Born to privilege, he was ceaseless in his service to the country and community. He led a full life. I feel sure that the whole House would wish to join me in sending our condolences to his widow and daughters, and to assure them that we remember him most affectionately and will miss his dry humour, his delicate control and his devoted service to those in every walk of life with whom he came into contact. We shall miss him greatly.


My Lords, the noble Lord the Leader of the House has paid a most eloquent tribute to the late Duke of Norfolk, with which those of us who sit on these Benches should like to associate ourselves. The Duke of Norfolk's life covered such a wide range of interests that he will be remembered for many different reasons by many different people. In this Chamber his figure was perhaps most familiar, as the noble Lord recollected, walking backwards into the Chamber with great solemnity at many State Openings of Parliament. This was really only the tip of the iceberg. Below there lay genius—and I really mean "genius"—for the organisation of great State occasions: the funerals of King George V and Sir Winston Churchill; the Coronations of King George VI and the present Queen; and most of all in Wales will he be remembered for the Investiture of the Prince of Wales at Caernarvon—a magnificent ceremony, one which he largely had to devise himself with little precedent to guide him and only a short half-day for a full rehearsal.

He did not often speak in this House, but some of your Lordships may well remember him in 1966 when he spoke up to his own Motion in defence of the Territorial Association, in which he played so large a part. He spoke without a note in his hand and gave a most impressive performance. Some will remember him as the leading layman in the Roman Catholic Church in this country; others as an enthusiastic sports-man, both at cricket—where he, with surprising success, managed the 1962-63 Australian tour and made many lifelong friends in Australia—and on the turf. It was certainly a very happy moment for him last year when he saw his sky blue and scarlet colours come first past the post on Ragstone in the Ascot Gold Cup.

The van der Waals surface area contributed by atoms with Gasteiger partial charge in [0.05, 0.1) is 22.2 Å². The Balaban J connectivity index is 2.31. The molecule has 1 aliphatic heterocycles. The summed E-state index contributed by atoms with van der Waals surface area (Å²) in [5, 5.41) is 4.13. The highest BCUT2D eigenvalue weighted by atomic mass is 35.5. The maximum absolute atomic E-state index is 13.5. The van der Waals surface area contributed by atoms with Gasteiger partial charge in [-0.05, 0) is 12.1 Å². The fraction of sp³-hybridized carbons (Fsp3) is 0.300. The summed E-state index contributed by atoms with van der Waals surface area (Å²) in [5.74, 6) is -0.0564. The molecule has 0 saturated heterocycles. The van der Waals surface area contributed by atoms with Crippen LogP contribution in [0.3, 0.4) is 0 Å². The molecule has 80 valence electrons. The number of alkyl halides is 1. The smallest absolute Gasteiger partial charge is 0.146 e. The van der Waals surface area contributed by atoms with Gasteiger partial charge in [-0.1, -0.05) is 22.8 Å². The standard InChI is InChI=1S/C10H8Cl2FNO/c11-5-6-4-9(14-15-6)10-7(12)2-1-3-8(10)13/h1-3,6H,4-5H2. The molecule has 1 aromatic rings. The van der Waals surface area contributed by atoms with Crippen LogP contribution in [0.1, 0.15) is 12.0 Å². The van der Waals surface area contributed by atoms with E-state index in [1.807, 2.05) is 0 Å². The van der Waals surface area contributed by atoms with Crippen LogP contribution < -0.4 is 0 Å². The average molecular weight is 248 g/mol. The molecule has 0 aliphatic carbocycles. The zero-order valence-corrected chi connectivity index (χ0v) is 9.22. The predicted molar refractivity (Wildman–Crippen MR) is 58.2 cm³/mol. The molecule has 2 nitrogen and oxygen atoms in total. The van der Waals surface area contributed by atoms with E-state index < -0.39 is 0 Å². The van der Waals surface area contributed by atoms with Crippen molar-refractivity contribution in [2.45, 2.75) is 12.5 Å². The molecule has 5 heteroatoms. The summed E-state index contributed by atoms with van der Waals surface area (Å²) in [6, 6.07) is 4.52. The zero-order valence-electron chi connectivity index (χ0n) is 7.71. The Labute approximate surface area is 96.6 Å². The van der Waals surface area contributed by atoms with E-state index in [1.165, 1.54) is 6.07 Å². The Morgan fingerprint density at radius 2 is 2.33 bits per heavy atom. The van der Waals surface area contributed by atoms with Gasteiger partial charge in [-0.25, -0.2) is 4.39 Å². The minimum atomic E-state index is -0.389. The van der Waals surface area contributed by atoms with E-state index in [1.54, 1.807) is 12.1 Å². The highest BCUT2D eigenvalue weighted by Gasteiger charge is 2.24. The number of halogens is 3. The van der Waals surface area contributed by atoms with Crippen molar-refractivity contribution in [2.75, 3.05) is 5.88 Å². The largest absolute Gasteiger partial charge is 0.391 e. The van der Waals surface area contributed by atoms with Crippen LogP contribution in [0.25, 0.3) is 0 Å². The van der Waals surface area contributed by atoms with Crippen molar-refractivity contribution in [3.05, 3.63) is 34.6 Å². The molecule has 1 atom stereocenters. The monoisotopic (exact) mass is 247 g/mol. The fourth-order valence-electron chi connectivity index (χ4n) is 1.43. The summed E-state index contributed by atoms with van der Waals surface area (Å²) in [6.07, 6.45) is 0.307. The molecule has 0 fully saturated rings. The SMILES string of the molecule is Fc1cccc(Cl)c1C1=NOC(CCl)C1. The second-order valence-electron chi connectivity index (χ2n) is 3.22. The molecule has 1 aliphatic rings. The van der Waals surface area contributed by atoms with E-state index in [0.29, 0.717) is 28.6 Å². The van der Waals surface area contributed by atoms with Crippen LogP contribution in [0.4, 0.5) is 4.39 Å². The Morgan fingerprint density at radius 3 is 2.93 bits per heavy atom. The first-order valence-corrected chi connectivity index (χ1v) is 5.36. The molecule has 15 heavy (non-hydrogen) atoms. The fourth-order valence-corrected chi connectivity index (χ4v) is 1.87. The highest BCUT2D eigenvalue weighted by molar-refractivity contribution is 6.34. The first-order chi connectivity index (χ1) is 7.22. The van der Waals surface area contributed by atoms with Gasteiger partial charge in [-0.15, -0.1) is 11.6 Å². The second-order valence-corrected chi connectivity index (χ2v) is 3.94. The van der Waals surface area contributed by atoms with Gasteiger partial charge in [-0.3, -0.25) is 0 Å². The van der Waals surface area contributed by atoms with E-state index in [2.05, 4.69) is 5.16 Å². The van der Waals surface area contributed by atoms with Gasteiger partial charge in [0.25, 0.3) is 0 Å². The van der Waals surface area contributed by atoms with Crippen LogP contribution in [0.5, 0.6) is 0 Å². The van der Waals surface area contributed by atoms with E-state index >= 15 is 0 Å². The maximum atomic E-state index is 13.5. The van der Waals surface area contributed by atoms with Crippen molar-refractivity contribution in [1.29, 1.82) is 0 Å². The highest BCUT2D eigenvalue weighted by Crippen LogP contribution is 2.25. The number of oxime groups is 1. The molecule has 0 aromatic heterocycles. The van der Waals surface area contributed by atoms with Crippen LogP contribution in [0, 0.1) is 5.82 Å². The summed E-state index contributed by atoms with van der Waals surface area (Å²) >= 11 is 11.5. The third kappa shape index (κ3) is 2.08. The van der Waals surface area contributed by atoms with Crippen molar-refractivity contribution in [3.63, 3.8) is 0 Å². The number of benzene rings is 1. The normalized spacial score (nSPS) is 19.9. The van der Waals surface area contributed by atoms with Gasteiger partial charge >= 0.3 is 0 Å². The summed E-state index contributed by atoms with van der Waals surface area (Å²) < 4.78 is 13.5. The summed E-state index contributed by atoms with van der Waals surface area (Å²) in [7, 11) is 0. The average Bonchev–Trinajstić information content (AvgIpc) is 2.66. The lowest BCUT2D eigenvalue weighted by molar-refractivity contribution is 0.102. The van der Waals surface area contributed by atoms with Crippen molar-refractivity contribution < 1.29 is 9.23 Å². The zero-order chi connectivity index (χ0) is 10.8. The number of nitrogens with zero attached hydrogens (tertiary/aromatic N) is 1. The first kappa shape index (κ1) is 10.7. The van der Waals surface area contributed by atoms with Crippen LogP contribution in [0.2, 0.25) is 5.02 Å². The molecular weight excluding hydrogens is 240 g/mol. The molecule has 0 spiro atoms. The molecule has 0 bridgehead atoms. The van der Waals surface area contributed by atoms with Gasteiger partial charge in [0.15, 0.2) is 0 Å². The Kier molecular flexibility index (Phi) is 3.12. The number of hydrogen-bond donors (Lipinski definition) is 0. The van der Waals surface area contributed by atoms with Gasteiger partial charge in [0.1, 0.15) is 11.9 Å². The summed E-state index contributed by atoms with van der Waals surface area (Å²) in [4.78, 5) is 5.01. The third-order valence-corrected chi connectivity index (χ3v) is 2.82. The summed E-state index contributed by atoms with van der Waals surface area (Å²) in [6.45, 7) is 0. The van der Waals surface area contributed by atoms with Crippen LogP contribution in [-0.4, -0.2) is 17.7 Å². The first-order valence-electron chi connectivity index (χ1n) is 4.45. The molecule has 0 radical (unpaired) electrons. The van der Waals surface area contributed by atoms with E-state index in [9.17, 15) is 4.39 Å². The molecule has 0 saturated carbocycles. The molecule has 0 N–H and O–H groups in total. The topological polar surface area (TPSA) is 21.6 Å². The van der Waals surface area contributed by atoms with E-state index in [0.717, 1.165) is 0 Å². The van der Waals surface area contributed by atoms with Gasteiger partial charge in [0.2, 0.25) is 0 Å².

But as well as a public figure, the Duke was a family man and behind that dignified ducal exterior there beat a warm and simple heart and a great sense of humour. He will be mourned by a host of friends of all sorts and conditions. I should like to echo especially the sympathy expressed to his wife and children, who gave him such loyal support through-out his life and were with him to support him at the end.

2.54 p.m.


My Lords, from these Benches we should like to associate our-selves with the tributes which have just been paid by the two noble Lords. The Duke of Norfolk's career was a remarkable one. The aspect which many of your Lordships saw at fairly close quarters was his superb grasp of the practice of pageantry and ceremonial. Those of us who represented your Lordships' House at the Investiture of His Royal Highness the Prince of Wales at Caernarvon will never forget the way the Duke took command of the rehearsal the night before. We were all impressed by his attention to minute detail and the improvements which he brought about effortlessly in the space of a few minutes to the great benefit of the ceremony on the following day. In particular, in no uncertain terms he told the Peers that they had better smarten up their performance for the next day and, my goodness, how right he was! On the day we were very good indeed! He had that remarkable ability to pick out the things that were wrong and put them right very quickly indeed. The nation must be extremely grateful to have been so well served for many years by such a loyal servant. From these Benches we also extend sincere condolences to his widow and family.

The Earl of PERTH

My Lords, if I may I would join others who have paid such a great tribute to the Duke of Norfolk. He and I were brought up together, and, as one of a family, maybe I am too close to be able to judge all that he stood for, but I shall try, and I know that your Lordships will make allowances, particularly if in one or two respects I have to repeat what has already been said about all he did and all he stood for. He was born a Catholic, and had two ancestors who were Saints—St. Philip Howard and St. Thomas More. Religion was a daily part of his life; it was part of him and he served the Catholic Church well and faithfully.